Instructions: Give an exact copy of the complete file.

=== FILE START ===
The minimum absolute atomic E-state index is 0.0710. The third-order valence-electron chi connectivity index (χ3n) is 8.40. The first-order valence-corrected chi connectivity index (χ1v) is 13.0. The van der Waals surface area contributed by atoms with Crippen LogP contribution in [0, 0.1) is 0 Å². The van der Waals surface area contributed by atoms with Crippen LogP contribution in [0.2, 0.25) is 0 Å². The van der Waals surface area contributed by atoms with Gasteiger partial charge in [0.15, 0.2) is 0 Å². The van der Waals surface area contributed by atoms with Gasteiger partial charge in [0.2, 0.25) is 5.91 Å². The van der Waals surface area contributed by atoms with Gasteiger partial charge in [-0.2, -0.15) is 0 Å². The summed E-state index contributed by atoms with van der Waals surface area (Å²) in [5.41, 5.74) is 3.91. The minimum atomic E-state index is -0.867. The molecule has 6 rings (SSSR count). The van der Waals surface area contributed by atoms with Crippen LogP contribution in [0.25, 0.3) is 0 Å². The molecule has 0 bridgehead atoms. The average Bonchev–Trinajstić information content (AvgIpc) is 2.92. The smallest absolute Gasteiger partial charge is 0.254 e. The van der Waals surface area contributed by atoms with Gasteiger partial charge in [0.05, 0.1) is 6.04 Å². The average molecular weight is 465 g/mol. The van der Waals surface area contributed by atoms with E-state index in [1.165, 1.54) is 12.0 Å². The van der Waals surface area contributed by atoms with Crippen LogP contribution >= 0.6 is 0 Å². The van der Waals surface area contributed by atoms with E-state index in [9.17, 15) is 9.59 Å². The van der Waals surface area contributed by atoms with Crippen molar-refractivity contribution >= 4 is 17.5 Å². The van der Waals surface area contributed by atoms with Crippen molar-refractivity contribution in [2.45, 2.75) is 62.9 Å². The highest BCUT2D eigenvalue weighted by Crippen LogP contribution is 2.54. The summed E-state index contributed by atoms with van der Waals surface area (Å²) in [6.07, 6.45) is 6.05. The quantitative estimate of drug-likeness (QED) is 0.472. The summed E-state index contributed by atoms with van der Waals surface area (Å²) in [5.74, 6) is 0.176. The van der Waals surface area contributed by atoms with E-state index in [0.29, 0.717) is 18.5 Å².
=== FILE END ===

The minimum absolute atomic E-state index is 0.0710. The third-order valence-electron chi connectivity index (χ3n) is 8.40. The first-order valence-corrected chi connectivity index (χ1v) is 13.0. The van der Waals surface area contributed by atoms with Crippen LogP contribution in [0, 0.1) is 0 Å². The van der Waals surface area contributed by atoms with Crippen LogP contribution in [0.2, 0.25) is 0 Å². The van der Waals surface area contributed by atoms with Gasteiger partial charge in [0.15, 0.2) is 0 Å². The van der Waals surface area contributed by atoms with Gasteiger partial charge in [0.2, 0.25) is 5.91 Å². The van der Waals surface area contributed by atoms with Gasteiger partial charge in [-0.2, -0.15) is 0 Å². The summed E-state index contributed by atoms with van der Waals surface area (Å²) in [5.41, 5.74) is 3.91. The minimum atomic E-state index is -0.867. The molecule has 6 rings (SSSR count). The van der Waals surface area contributed by atoms with Crippen LogP contribution in [0.25, 0.3) is 0 Å². The molecule has 0 bridgehead atoms. The average Bonchev–Trinajstić information content (AvgIpc) is 2.92. The smallest absolute Gasteiger partial charge is 0.254 e. The van der Waals surface area contributed by atoms with Gasteiger partial charge in [0.05, 0.1) is 6.04 Å². The average molecular weight is 465 g/mol. The van der Waals surface area contributed by atoms with E-state index in [1.165, 1.54) is 12.0 Å². The van der Waals surface area contributed by atoms with Crippen LogP contribution >= 0.6 is 0 Å². The van der Waals surface area contributed by atoms with E-state index in [9.17, 15) is 9.59 Å². The van der Waals surface area contributed by atoms with Crippen molar-refractivity contribution >= 4 is 17.5 Å². The van der Waals surface area contributed by atoms with Crippen molar-refractivity contribution in [2.45, 2.75) is 62.9 Å². The highest BCUT2D eigenvalue weighted by Crippen LogP contribution is 2.54. The summed E-state index contributed by atoms with van der Waals surface area (Å²) in [6.07, 6.45) is 6.05. The quantitative estimate of drug-likeness (QED) is 0.472. The summed E-state index contributed by atoms with van der Waals surface area (Å²) in [5.74, 6) is 0.176. The van der Waals surface area contributed by atoms with E-state index in [0.29, 0.717) is 18.5 Å².